China builds new nuclear power stations as Japan cancels five restarts

March 13th, 2015, Published in Articles: Energize


Reports from say that the number of possible nuclear reactor restarts in Japan is to drop, as utility companies opt out of bringing five reactors into compliance with new safety standards. The cost of refurbishing the plants to comply with new codes, which were put into place after the Fukushima Daiichi power plant disaster in 2011, is behind the closure of these reactors.

The five aging reactors to be decommissioned are Units 1 and 2 at the Mihama nuclear power plant in the Fukui Prefecture, Unit 1 at the Genkai nuclear power plant in Saga Prefecture, Unit 1 at the Shimane nuclear power plant in Matsue, Shimane Prefecture and Unit 1 at the Tsuruga nuclear power plant in Fukui Prefecture. Japan has 50 nuclear reactors which, prior to the earthquake in March 2011, accounted for about 30% of the country’s electricity generation.

In the meantime, the state-owned China General Nuclear Power Corporation has announced that it is to build two new reactors at the Hongyanhe nuclear power station in the northeastern province of Liaoning. This comes after a four-year hiatus from nuclear plant approvals, including a two-year moratorium which was prompted by the earthquake which led to the crippling of Japan’s Fukushima Daiichi nuclear power station in 2011.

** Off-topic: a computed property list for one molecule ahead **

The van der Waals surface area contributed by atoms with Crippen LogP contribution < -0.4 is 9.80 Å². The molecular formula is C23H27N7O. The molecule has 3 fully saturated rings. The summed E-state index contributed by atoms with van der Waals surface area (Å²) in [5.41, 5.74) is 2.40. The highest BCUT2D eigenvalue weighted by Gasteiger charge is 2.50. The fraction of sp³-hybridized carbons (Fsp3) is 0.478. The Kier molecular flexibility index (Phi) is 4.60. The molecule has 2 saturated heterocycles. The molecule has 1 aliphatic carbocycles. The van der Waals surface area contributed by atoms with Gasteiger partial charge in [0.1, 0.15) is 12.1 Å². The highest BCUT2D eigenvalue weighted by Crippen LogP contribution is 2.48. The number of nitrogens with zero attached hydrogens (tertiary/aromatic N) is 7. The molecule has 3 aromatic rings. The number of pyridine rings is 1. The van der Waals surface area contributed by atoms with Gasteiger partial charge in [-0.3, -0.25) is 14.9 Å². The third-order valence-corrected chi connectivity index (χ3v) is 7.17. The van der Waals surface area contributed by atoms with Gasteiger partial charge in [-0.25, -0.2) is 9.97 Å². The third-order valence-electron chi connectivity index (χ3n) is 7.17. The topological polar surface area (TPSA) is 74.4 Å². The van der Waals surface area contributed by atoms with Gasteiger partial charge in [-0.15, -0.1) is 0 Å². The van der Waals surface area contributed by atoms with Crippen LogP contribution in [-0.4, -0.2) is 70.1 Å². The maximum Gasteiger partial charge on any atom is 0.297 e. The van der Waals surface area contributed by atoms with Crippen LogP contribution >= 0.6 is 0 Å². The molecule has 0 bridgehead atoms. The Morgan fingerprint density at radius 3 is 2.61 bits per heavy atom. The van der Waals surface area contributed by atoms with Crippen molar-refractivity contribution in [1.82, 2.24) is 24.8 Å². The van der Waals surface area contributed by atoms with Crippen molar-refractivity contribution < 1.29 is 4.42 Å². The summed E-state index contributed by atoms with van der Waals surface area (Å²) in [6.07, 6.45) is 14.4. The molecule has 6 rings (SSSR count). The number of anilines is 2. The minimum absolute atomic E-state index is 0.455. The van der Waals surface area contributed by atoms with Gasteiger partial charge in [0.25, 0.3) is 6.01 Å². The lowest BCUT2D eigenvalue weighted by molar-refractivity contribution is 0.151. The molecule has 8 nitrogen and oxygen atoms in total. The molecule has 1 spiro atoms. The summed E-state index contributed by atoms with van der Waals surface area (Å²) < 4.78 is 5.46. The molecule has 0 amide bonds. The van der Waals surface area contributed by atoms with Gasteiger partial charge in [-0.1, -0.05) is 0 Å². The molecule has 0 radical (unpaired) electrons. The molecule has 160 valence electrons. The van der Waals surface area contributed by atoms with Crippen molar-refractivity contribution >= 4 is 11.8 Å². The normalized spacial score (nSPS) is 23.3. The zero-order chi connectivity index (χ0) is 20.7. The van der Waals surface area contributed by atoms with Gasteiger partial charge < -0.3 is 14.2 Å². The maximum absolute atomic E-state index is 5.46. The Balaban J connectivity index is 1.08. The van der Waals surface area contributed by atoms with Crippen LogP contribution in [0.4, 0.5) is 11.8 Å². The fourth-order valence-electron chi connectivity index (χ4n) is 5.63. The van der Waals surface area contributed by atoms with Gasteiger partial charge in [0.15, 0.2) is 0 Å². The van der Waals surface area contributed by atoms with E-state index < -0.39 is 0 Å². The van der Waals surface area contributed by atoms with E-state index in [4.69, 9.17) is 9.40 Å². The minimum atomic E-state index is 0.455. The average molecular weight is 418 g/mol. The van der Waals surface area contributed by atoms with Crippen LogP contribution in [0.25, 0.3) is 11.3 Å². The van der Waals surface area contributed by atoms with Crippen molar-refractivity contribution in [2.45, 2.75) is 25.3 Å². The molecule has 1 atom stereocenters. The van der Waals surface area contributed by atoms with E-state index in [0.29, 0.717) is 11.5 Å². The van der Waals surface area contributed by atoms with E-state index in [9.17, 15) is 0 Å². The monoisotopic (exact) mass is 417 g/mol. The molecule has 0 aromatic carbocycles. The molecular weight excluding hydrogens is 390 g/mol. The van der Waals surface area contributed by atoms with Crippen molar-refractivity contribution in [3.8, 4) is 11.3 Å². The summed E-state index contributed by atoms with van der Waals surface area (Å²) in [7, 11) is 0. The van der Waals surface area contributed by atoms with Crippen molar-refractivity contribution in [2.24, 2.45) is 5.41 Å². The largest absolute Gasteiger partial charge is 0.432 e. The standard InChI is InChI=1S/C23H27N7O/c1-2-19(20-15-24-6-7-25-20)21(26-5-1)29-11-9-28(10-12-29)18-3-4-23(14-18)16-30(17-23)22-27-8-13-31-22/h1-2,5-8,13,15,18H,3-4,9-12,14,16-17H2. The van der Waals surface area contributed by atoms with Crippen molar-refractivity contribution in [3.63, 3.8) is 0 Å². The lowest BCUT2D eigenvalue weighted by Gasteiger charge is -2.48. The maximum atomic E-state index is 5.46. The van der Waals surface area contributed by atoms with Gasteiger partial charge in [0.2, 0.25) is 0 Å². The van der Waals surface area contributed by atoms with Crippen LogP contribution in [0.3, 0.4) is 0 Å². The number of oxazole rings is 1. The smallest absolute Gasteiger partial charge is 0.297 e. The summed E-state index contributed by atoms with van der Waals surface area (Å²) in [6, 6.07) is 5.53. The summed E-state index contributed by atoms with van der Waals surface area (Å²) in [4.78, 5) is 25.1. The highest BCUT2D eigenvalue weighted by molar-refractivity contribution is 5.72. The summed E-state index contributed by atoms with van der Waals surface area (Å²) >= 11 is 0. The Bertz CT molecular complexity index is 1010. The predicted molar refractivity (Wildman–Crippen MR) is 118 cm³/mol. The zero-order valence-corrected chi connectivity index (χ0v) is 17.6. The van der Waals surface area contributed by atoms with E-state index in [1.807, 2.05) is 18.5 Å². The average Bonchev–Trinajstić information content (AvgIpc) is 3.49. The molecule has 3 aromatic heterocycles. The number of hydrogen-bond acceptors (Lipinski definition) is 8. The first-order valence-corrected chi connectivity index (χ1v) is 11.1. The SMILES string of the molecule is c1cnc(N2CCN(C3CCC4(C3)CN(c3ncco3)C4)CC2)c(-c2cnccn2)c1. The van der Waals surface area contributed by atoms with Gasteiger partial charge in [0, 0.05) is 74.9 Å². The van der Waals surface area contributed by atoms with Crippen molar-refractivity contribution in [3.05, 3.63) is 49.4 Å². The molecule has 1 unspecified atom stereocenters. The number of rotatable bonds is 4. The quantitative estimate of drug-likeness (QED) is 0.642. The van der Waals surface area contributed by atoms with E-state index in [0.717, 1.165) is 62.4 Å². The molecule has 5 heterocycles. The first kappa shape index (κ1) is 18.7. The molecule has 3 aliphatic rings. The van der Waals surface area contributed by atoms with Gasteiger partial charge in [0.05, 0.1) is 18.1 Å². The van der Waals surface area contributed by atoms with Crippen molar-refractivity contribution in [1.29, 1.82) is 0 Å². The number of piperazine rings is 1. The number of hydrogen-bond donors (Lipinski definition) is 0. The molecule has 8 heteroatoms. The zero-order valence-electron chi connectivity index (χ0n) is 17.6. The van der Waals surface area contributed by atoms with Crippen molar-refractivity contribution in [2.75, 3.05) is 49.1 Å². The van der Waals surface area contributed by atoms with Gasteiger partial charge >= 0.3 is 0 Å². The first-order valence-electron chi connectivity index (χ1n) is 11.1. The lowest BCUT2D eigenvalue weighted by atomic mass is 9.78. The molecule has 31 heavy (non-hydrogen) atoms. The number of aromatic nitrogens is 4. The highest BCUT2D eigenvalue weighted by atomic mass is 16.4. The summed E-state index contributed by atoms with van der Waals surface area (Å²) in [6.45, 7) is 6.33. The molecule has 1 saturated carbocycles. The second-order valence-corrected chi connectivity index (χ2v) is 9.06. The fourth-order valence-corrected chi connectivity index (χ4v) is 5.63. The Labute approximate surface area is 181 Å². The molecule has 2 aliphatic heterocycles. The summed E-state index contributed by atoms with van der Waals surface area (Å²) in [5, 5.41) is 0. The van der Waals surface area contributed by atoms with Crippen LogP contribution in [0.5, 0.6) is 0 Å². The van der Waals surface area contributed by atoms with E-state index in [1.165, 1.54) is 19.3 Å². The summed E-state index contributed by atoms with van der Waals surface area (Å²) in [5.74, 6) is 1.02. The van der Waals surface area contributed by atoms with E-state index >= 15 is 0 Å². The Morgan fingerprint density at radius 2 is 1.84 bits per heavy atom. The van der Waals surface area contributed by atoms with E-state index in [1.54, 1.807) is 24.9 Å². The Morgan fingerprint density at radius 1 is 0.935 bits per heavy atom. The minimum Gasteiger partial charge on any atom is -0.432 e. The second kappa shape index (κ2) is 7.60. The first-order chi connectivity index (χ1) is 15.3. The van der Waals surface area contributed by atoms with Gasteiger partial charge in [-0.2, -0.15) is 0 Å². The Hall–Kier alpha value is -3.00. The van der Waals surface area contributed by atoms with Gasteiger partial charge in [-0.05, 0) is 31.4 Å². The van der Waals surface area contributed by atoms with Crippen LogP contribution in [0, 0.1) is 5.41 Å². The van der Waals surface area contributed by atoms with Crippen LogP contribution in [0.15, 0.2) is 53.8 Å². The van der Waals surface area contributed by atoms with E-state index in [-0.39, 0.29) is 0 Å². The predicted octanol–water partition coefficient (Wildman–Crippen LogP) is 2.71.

The official moratorium on plant approvals in China was lifted in 2012 after safety standards were revised. Construction continues at Hongyanhe, where Unit 3 is expected to go online this year and Unit 4 is still being built. Units 1 and 2 have been operational since 2013 and 2014, respectively. Currently, only 2% of China’s electricity is generated by nuclear power, which is produced at 23 nuclear reactors at eight different facilities with a combined capacity of more than 20 GWe, according to the World Nuclear Association. Twenty-six additional reactors are under construction so that the country’s target of generating 6% of its electricity from nuclear power by 2020 can be met.


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